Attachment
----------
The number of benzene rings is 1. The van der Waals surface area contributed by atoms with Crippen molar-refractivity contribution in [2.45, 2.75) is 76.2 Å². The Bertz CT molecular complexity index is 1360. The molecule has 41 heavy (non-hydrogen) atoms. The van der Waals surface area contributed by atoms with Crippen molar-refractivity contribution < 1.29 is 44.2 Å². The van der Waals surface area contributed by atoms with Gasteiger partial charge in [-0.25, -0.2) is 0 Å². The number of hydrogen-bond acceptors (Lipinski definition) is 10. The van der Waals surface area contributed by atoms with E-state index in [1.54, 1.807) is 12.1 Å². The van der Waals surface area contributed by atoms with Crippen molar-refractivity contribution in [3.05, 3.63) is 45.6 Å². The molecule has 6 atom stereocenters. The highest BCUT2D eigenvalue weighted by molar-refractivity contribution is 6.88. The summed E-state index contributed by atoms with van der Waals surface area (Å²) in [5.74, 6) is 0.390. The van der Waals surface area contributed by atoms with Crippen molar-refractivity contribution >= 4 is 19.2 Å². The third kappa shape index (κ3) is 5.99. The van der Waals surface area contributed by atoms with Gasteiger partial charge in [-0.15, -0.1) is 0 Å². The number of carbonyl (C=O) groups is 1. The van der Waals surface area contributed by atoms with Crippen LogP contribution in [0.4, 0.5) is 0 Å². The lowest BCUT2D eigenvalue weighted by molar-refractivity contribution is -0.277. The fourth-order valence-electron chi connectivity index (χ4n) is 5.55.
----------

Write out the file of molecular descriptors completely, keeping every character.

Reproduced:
The number of benzene rings is 1. The van der Waals surface area contributed by atoms with Crippen molar-refractivity contribution in [2.45, 2.75) is 76.2 Å². The Bertz CT molecular complexity index is 1360. The molecule has 41 heavy (non-hydrogen) atoms. The van der Waals surface area contributed by atoms with Crippen molar-refractivity contribution < 1.29 is 44.2 Å². The van der Waals surface area contributed by atoms with Gasteiger partial charge in [-0.25, -0.2) is 0 Å². The number of hydrogen-bond acceptors (Lipinski definition) is 10. The van der Waals surface area contributed by atoms with E-state index in [1.54, 1.807) is 12.1 Å². The van der Waals surface area contributed by atoms with Crippen molar-refractivity contribution in [3.05, 3.63) is 45.6 Å². The molecule has 6 atom stereocenters. The highest BCUT2D eigenvalue weighted by molar-refractivity contribution is 6.88. The summed E-state index contributed by atoms with van der Waals surface area (Å²) in [5.74, 6) is 0.390. The van der Waals surface area contributed by atoms with Crippen molar-refractivity contribution >= 4 is 19.2 Å². The third kappa shape index (κ3) is 5.99. The van der Waals surface area contributed by atoms with Gasteiger partial charge in [-0.15, -0.1) is 0 Å². The number of carbonyl (C=O) groups is 1. The van der Waals surface area contributed by atoms with Crippen LogP contribution in [0.4, 0.5) is 0 Å². The lowest BCUT2D eigenvalue weighted by molar-refractivity contribution is -0.277. The fourth-order valence-electron chi connectivity index (χ4n) is 5.55.